Stakeholders expressed frustration that as of spring 2023, there was still no announcement from the government about what would happen to parolees when their status would run out this fall. The lack of permanent status is causing enormous stress and uncertainty in Afghans’ lives and is compounded by not knowing when they’ll be reunited with family members. One stakeholder in the education system noted that Afghan school children have internalized this uncertainty, expressing concerns such as “I do not belong here, I do not belong there.”

Lack of information, understanding, and support for legal assistance

Many parolees arrived with no understanding of their immigration status, and many lack specific documentation because of the circumstances of their departure. Navigating the complicated process to apply for asylum, TPS, SIV, or seek reunification with family members has posed a significant challenge, especially with limited pro bono legal assistance capacity.

For those who manage to submit applications, the immigration system is backlogged and slow to respond. A stakeholder shared that there’s only one US Citizenship and Immigration Services (USCIS) office to serve three large Texas cities where more than 10,000 evacuees were resettled. Many Afghans were unaware of the need to file for a new immigration status and were not equipped to do so, and those who did experienced extremely long wait times. Stakeholders shared that because of the large number of asylum seekers, applicants are receiving court dates for one year out. Many stakeholders expressed frustration that more support wasn’t provided to assist evacuees with these urgent legal assistance needs (PDF) and that they’re only left with the hope for permanent status through the Afghan Adjustment Act.

Adjustment as a policy solution

In June, USCIS established a reparole process to allow certain Afghans to apply for two additional years of temporary status. Although a welcome reprieve, it raises questions about the feasibility of USCIS processing so many people before the parole expiration date and creates yet another legal hurdle to overcome or risk being out of status.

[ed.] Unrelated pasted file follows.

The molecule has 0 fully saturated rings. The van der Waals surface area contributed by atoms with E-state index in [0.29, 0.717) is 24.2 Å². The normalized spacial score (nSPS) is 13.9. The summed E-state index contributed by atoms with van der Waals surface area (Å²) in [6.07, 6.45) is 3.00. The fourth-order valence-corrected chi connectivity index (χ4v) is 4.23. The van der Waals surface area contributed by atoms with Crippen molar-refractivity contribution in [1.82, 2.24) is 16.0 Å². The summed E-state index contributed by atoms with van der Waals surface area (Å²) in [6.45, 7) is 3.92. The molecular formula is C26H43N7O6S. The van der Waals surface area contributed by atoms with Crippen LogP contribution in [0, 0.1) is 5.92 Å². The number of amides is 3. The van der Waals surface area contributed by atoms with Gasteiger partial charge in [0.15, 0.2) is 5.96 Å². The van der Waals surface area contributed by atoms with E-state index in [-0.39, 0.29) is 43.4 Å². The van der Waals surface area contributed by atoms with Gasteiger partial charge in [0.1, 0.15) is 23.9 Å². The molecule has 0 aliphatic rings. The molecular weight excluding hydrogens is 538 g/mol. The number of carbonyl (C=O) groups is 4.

As of June, the Department of Homeland Security reported (PDF) that 17,588 asylum applications from parolees had been filed (for 34,254 applicants), but they haven’t published current numbers on how many applications have been fully processed and approved. In February, it was reported that only 4,775 Afghan asylum or SIV status applications had been approved.

Many stakeholders shared the urgent need for a permanent solution to adjust evacuees’ status, as has been done previously for other paroled populations entering for urgent humanitarian reasons. The bipartisan Afghan Adjustment Act, reintroduced on July 14, 2023, could provide Afghan evacuees the security they need. In the absence of permanent residency, the continued uncertainty of their immigration status will put individuals, families, and communities under greater stress and threaten their ability to gain a real foothold in the US. Our forthcoming report will include further insights and recommendations through perspectives from Afghan evacuees.

 

Shruti Nayak and Danielle Kwon also contributed to this blog post.

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Research Areas Immigration
Tags Employment Federal, state, and local immigration and integration policy Immigrant children, families, and communities Immigrant-serving organizations Refugees and global migration
Policy Centers Income and Benefits Policy Center